uim-xim& LC_CTYPE=ja_JP.UTF-8 oowriter
Note the & sign which must be put after the call to uim-xim. uim-xim& can also be called in your X startup. Unfortunately, this is a ‘monolingual’ solution. No more European accents. This situation will, it seems, only improve when Openoffice starts allowing the use of other input systems than XIM. This may happen fairly soon.
4. UTF-8 + Japanese input in text-mode programs running in xterm
You can get Japanese input in text-mode programs by installing (in addition to uim and anthy) a program called uim-fep (FEP being the abbreviation of ‘Front-End Processor’). This is much easier than the old mess with kterm, kinput2, canna, etc. Just install the Debian package:
apt-get install uim-fep
You must also create (if you do not have it) a file called .uim in your home directory. It must have a line:
(define-key anthy-latin-key? '("<Control>j" generic-off-key?))
(thanks to Hiroyuki Tokunaga for this information). Then, in any utf-8 capable xterm (within a UTF-8 locale), you just call
There is now a 直接入力 (‘Direct Input’) label on the bottom left in the xterm. You can run UTF-8 capable text-mode programs (like joe), enter accented characters, etc. But if you now press Control-j, the label changes to ひらがな and you can enter Japanese; type words or phrases; they become hiragana; by pressing SPACE you can select how they are to be changed into kanji. To get back to direct input (直接入力) mode, you press Control-j again.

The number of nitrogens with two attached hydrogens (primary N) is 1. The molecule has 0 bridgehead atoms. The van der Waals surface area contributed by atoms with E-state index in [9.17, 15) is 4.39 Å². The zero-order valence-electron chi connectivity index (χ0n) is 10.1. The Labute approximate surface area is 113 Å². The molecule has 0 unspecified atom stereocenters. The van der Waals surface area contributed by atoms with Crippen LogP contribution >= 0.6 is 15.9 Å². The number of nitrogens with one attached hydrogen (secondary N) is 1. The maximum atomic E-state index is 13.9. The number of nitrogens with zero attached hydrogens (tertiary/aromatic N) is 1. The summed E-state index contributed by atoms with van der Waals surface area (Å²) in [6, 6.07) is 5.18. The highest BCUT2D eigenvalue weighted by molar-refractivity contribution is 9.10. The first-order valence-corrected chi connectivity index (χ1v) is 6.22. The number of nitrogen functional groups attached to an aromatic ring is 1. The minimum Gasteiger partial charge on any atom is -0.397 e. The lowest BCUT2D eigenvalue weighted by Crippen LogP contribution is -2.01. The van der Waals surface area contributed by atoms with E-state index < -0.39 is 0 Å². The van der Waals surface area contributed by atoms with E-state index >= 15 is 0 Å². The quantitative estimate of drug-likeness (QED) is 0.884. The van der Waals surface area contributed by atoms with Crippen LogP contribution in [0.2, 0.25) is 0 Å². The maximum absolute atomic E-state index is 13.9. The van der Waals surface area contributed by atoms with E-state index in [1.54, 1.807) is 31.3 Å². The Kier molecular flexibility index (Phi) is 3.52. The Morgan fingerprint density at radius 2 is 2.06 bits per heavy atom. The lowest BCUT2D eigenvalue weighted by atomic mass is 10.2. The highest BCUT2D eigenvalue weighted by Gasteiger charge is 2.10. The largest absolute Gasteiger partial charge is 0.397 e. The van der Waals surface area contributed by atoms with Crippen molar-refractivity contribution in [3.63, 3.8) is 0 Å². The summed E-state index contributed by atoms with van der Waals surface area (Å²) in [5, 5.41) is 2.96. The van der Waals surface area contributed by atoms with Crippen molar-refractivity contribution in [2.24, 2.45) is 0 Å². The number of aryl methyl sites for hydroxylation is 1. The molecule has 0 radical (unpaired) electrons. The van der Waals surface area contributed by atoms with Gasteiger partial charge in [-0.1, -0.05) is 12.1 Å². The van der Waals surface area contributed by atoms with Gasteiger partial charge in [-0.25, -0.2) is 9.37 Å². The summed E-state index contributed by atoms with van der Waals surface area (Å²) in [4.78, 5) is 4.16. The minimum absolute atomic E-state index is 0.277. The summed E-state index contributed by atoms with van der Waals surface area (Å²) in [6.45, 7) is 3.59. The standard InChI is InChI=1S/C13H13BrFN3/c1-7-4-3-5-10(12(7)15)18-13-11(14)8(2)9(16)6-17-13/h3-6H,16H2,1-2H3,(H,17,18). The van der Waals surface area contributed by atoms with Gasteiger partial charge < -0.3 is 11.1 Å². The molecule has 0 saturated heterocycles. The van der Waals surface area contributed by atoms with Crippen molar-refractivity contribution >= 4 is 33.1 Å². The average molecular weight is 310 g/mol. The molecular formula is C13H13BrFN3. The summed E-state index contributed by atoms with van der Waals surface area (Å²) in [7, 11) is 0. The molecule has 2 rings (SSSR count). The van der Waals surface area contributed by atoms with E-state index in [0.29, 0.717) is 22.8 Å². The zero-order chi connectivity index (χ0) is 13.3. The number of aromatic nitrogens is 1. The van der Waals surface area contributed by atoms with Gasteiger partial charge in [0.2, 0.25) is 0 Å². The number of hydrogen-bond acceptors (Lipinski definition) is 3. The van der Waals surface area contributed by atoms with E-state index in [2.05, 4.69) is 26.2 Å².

To get out of uim-fep completely (the label disappears): press Control-d while in 直接入力 mode.
NOTE: The ‘on’ key (which puts you into ひらがな mode) is Control-j by default. In the example above, I made the ‘off’ key also Control-j. If you run programs in xterm which need the Control-j key themselves, it is better to use a different ‘off’ key (e.g. Control-l).
5. Dictionary maintenance in anthy
anthy comes with a program called anthy-dic-tool, with which a user dictionary, containing conversions for specialized terms that you need, can be added. A wiki page exists which explains (in Japanese) how to use it. Each user has a personal ~/.anthy directory into which a skeleton for a user dictionary must be placed, using the commands:
anthy-dic-tool --dump > ~/.anthy/private-dic.src chmod 600 ~/.anthy/private-dic.src
(Just copy the first line to the command line, press ENTER, then do the same with the second line).
Now you have a file called private-dic.src in your .anthy directory, which must be edited to add new words to the conversion system. The file itself contains some comments which explain how it must be edited (as does the wiki page mentioned above). Unfortunately, the file is (and must be) in EUC-JP encoding. In a UTF-8 environment this involves some use of iconv for converting it to and fro. It is annoying that a ‘modern’ system like anthy still uses a legacy encoding for its data, but anthy itself works fine in a UTF-8 environment.
For every new word you have to enter rather a lot of information (whether it can combine with な, with する, etc.). This is of course to enable conversion of whole phrases and not just single words.
For instance to enable conversion of えんがくきょう to 圓覺經 (1), you would put in private-dic.src:
|えんがくきょう 1 圓覺經||(See note below)|
|品詞 = 名詞||(word type: noun)|
|な接続 = n||(cannot be followed by na)|
|さ接続 = n||(cannot be followed by sa)|
|する接続 = n||(cannot be followed by suru)|
|語幹のみで文節 = y||(can be a phrase by itself)|
|格助詞接続 = y||(can be followed by particles — like no, etc.)|
This is an entry for a noun. Other entry types (like proper names) take fewer lines. Entries must be separated with blank lines. NOTE: the ‘1’ in the first line is a ‘frequency’ indicator; ‘1’ seems to work OK.
The last step then is
cat ~/.anthy/private-dic.src | anthy-dic-tool --load
This modifies a file called ~/.anthy/last-record2_default, which therefore is the user dictionary itself.